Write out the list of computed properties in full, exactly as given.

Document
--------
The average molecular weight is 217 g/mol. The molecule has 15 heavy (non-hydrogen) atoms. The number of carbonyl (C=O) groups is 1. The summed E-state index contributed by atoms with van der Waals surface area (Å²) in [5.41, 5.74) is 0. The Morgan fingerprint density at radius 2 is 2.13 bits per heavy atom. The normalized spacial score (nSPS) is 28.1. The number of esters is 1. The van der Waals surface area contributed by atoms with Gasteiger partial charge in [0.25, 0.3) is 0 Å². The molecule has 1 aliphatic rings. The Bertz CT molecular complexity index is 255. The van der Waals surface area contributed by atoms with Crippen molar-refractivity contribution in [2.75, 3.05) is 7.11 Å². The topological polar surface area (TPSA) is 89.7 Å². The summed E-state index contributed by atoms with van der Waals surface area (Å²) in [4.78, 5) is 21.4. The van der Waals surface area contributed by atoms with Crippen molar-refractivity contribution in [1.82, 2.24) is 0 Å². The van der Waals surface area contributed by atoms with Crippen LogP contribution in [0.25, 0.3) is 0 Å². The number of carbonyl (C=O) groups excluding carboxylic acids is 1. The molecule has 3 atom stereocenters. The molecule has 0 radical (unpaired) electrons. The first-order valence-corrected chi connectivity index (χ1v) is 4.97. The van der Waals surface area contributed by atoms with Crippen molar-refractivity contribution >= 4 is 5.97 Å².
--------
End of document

The average molecular weight is 217 g/mol. The molecule has 15 heavy (non-hydrogen) atoms. The number of carbonyl (C=O) groups is 1. The summed E-state index contributed by atoms with van der Waals surface area (Å²) in [5.41, 5.74) is 0. The Morgan fingerprint density at radius 2 is 2.13 bits per heavy atom. The normalized spacial score (nSPS) is 28.1. The number of esters is 1. The van der Waals surface area contributed by atoms with Gasteiger partial charge in [0.25, 0.3) is 0 Å². The molecule has 1 aliphatic rings. The Bertz CT molecular complexity index is 255. The van der Waals surface area contributed by atoms with Crippen molar-refractivity contribution in [2.75, 3.05) is 7.11 Å². The topological polar surface area (TPSA) is 89.7 Å². The summed E-state index contributed by atoms with van der Waals surface area (Å²) in [4.78, 5) is 21.4. The van der Waals surface area contributed by atoms with Crippen molar-refractivity contribution in [1.82, 2.24) is 0 Å². The van der Waals surface area contributed by atoms with Crippen LogP contribution in [0.25, 0.3) is 0 Å². The number of carbonyl (C=O) groups excluding carboxylic acids is 1. The molecule has 3 atom stereocenters. The molecule has 0 radical (unpaired) electrons. The first-order valence-corrected chi connectivity index (χ1v) is 4.97. The van der Waals surface area contributed by atoms with Crippen molar-refractivity contribution >= 4 is 5.97 Å².